How Do I Love the Omer? … Let Me Count the Ways

Currently, the Jewish community is in the midst of the 49-day period known as “counting the omer.” This tradition originates from two verses in Leviticus:

From the day after the Sabbath, the day you brought the sheaf of the wave offering, count off seven full weeks. Count off fifty days up to the day after the seventh Sabbath, and then present an offering of new grain to the Lord. (Leviticus 23:15-16)

In context, the “day after the Sabbath” falls during Passover week. Omer is Hebrew for a sheaf, and so the entire period has become known as “the omer.” Then, because the command is literally to “count off” seven weeks, observant Jews literally count each day, often using an “omer counter” as an aid in remembering which day it is. Forty-nine days of counting after Passover, then on the fiftieth day falls the holiday of Shavuot, better known to Christians as Pentecost (which, not surprisingly, means “fifty”).

And there are as many ways of counting the omer as there are right-brained people. At The Omer Project ( in San Francisco, groups are meeting at 49 numbered streets in the Sunset and Richmond neighborhoods to mark off the days of the omer. (“Was G-d on the City Planning Commission, or what?”, the site asks.) Can it be long before faithful Jewish 49er fans come up with a spin of their own?

At, you can count the “Homer” instead of the “omer.” Yes, forty-nine blissful days of Homer Simpson to guide you through the omer period.

Movie fans can count the omer at (examples: One Flew Over the Cuckoo’s Nest for day one; Miracle on 34th Street for day 34). Go in for sports more than for films? No problem. Check out where uniform numbers help you keep on track.

Some draw from Jewish mystical tradition to find spiritual significance in each of the forty-nine days. While I’m not much of one for Kabbalah, I did manage to find some meaningful biblical passages related to the number 49.  In the spirit of counting the omer, here are three I discovered:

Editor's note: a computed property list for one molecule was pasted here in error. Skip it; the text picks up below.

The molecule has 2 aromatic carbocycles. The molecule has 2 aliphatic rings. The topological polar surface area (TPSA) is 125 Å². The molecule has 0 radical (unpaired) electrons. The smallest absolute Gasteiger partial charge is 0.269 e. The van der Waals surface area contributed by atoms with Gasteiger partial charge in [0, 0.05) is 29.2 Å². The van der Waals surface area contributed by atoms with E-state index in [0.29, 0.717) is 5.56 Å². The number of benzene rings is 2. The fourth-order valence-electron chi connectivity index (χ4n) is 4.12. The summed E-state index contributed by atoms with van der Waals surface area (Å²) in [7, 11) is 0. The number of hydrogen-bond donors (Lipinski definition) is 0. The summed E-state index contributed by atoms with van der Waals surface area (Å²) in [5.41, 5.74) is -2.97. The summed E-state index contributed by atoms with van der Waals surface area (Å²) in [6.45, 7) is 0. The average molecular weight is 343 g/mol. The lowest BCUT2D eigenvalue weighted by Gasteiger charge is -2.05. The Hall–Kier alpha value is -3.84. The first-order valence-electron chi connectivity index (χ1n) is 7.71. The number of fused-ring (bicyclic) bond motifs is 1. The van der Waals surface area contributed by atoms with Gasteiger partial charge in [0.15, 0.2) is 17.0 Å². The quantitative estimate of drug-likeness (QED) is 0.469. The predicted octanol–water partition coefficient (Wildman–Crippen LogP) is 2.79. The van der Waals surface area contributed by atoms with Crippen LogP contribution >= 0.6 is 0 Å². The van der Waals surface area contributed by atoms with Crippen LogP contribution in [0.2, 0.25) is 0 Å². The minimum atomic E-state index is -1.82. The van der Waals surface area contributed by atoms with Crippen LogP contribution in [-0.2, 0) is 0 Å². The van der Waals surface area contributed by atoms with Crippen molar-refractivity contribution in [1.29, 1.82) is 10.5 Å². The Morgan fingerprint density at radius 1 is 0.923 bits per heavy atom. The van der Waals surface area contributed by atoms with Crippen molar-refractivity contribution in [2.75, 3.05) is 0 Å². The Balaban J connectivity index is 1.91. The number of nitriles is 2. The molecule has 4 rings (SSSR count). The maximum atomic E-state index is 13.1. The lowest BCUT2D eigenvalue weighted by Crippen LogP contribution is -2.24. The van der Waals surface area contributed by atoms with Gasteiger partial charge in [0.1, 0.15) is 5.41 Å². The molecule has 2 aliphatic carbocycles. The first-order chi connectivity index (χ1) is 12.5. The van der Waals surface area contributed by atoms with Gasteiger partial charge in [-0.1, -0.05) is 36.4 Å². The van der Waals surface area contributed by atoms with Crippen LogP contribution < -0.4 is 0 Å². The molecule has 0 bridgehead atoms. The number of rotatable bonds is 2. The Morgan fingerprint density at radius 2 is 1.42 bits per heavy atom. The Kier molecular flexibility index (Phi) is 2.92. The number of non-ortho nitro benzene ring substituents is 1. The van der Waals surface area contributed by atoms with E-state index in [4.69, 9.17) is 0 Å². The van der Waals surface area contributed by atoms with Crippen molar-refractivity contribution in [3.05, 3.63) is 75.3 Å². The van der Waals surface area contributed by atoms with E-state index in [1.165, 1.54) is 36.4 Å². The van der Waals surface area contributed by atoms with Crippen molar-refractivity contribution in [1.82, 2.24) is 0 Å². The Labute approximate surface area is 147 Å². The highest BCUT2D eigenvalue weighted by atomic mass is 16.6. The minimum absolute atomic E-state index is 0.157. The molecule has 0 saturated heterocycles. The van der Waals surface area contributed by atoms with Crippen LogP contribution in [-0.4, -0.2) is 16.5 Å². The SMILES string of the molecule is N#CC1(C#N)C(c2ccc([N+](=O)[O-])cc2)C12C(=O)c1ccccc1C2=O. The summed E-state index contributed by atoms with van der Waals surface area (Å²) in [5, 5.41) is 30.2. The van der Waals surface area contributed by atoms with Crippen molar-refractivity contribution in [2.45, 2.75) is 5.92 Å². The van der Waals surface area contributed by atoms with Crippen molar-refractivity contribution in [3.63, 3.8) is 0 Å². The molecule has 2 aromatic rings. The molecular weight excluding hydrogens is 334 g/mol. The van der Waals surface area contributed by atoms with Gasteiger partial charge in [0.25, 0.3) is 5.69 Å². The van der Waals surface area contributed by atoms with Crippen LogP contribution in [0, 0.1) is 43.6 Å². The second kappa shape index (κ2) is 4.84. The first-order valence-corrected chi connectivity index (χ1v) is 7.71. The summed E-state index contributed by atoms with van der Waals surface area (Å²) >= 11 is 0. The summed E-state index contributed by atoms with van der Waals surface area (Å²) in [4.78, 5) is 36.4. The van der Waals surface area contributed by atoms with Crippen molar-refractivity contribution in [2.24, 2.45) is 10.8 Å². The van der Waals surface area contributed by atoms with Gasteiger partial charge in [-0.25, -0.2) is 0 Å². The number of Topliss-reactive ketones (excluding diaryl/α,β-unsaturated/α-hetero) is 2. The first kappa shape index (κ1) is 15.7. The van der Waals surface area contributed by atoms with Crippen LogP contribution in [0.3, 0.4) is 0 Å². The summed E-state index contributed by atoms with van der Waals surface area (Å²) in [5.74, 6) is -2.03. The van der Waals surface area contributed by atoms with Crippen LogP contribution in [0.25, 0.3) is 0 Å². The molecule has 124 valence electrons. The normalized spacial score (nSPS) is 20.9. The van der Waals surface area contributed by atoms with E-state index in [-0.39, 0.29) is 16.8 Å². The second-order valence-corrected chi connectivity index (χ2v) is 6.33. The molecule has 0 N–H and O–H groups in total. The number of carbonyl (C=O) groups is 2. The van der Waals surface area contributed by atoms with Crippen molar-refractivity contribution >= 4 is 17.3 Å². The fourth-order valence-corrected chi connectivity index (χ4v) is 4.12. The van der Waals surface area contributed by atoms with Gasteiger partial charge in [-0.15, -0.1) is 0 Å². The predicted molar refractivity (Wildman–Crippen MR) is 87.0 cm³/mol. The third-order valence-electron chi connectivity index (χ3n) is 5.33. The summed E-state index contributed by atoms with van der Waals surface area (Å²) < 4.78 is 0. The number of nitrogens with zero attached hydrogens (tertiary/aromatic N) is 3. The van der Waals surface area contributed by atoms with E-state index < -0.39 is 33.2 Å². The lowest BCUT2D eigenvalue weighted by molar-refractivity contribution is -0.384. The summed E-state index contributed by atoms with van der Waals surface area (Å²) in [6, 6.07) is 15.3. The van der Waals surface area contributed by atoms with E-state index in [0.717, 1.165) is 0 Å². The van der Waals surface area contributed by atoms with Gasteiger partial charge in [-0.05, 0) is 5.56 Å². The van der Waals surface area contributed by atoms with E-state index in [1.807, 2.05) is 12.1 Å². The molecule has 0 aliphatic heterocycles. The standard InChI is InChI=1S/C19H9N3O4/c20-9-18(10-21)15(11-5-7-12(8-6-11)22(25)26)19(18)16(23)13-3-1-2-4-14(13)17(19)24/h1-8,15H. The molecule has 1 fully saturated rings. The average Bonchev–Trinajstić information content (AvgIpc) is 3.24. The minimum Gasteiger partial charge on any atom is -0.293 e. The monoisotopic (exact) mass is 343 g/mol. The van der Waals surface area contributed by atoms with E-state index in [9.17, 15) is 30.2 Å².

Genesis 49:10 — “The scepter will not depart from Judah, nor the ruler’s staff from between his feet, until he comes to whom it belongs and the obedience of the nations is his.” This is generally recognized as a prophecy of the Messiah to come. As counting the omer anticipates the holiday of Shavuot, so followers of Yeshua anticipate his return.

Psalm 49 — A meditation on the fate of those who do and don’t trust God. Includes, “But God will redeem my life from the grave; he will surely take me to himself” (verse 15 in English, 16 in Hebrew). The Hebrew itself could be taken as either a reference to resurrection or to deliverance from premature death in this life. The former is something all believers in Yeshua can anticipate and in a way of speaking, “count the days” until we are raised from the dead at the end of time.

Luke 2:49 — ” ‘Why were you searching for me?’ he asked. ‘Didn’t you know I had to be in my Father’s house?’ ” After Passover—during the omer period—a young Jesus’ went missing until his family located him with the teachers at the Temple — “learning,” as they say in yeshiva.

There you have three “forty-nines.” Can you find 46 more for the omer period? Let us know in the comments box on this page.


Rich Robinson | San Francisco

Scholar in Residence, Missionary

Rich has been on staff since 1978. He has served at several Jews for Jesus branches and was a pianist and songwriter with their music team, the Liberated Wailing Wall. He is now at the San Francisco headquarters, where he conducts research, writes and edits as the senior researcher. He is author of the books Christ in the Sabbath and The Day Jesus Did Tikkun Olam: Jewish Values and the New Testament, and co-author of Christ in the Feast of Pentecost. Rich received his M.Div. from Trinity Evangelical Divinity School in 1978 and a Ph.D. in Biblical Studies and Hermeneutics from Westminster Theological Seminary in 1993.

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